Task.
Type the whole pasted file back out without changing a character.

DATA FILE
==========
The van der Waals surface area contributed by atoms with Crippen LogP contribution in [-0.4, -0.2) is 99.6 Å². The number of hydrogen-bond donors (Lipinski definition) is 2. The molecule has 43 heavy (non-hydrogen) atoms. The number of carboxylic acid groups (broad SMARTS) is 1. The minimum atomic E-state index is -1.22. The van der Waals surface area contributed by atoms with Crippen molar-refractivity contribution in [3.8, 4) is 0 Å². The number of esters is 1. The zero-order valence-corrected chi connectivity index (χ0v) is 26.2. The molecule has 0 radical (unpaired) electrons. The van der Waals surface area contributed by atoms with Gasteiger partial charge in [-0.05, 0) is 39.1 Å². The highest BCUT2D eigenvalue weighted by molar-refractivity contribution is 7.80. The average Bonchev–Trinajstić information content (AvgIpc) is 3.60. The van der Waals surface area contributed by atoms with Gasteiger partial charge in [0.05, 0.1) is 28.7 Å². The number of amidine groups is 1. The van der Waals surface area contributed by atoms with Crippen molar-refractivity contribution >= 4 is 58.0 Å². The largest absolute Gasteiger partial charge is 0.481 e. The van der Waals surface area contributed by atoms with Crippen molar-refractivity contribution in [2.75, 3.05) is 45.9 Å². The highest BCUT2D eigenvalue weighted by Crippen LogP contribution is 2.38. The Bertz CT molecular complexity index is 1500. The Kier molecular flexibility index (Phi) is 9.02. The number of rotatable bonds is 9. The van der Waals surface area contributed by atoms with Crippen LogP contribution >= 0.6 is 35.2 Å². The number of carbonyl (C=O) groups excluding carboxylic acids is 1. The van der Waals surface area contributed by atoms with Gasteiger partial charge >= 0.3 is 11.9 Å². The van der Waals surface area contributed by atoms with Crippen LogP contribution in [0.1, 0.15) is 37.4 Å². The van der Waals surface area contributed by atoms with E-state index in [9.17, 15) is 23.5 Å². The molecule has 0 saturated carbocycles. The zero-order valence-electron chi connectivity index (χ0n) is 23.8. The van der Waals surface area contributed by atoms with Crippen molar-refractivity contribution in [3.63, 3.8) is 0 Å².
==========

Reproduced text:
The van der Waals surface area contributed by atoms with Crippen LogP contribution in [-0.4, -0.2) is 99.6 Å². The number of hydrogen-bond donors (Lipinski definition) is 2. The molecule has 43 heavy (non-hydrogen) atoms. The number of carboxylic acid groups (broad SMARTS) is 1. The minimum atomic E-state index is -1.22. The van der Waals surface area contributed by atoms with Crippen molar-refractivity contribution in [3.8, 4) is 0 Å². The number of esters is 1. The zero-order valence-corrected chi connectivity index (χ0v) is 26.2. The molecule has 0 radical (unpaired) electrons. The van der Waals surface area contributed by atoms with Gasteiger partial charge in [-0.05, 0) is 39.1 Å². The highest BCUT2D eigenvalue weighted by molar-refractivity contribution is 7.80. The average Bonchev–Trinajstić information content (AvgIpc) is 3.60. The van der Waals surface area contributed by atoms with Gasteiger partial charge in [0.05, 0.1) is 28.7 Å². The number of amidine groups is 1. The van der Waals surface area contributed by atoms with Crippen molar-refractivity contribution >= 4 is 58.0 Å². The largest absolute Gasteiger partial charge is 0.481 e. The van der Waals surface area contributed by atoms with Crippen molar-refractivity contribution in [2.75, 3.05) is 45.9 Å². The highest BCUT2D eigenvalue weighted by Crippen LogP contribution is 2.38. The Bertz CT molecular complexity index is 1500. The Kier molecular flexibility index (Phi) is 9.02. The number of rotatable bonds is 9. The van der Waals surface area contributed by atoms with Crippen LogP contribution >= 0.6 is 35.2 Å². The number of carbonyl (C=O) groups excluding carboxylic acids is 1. The van der Waals surface area contributed by atoms with Gasteiger partial charge >= 0.3 is 11.9 Å². The van der Waals surface area contributed by atoms with Crippen LogP contribution in [0.1, 0.15) is 37.4 Å². The van der Waals surface area contributed by atoms with E-state index in [9.17, 15) is 23.5 Å². The molecule has 0 saturated carbocycles. The zero-order valence-electron chi connectivity index (χ0n) is 23.8. The van der Waals surface area contributed by atoms with Crippen molar-refractivity contribution in [3.63, 3.8) is 0 Å².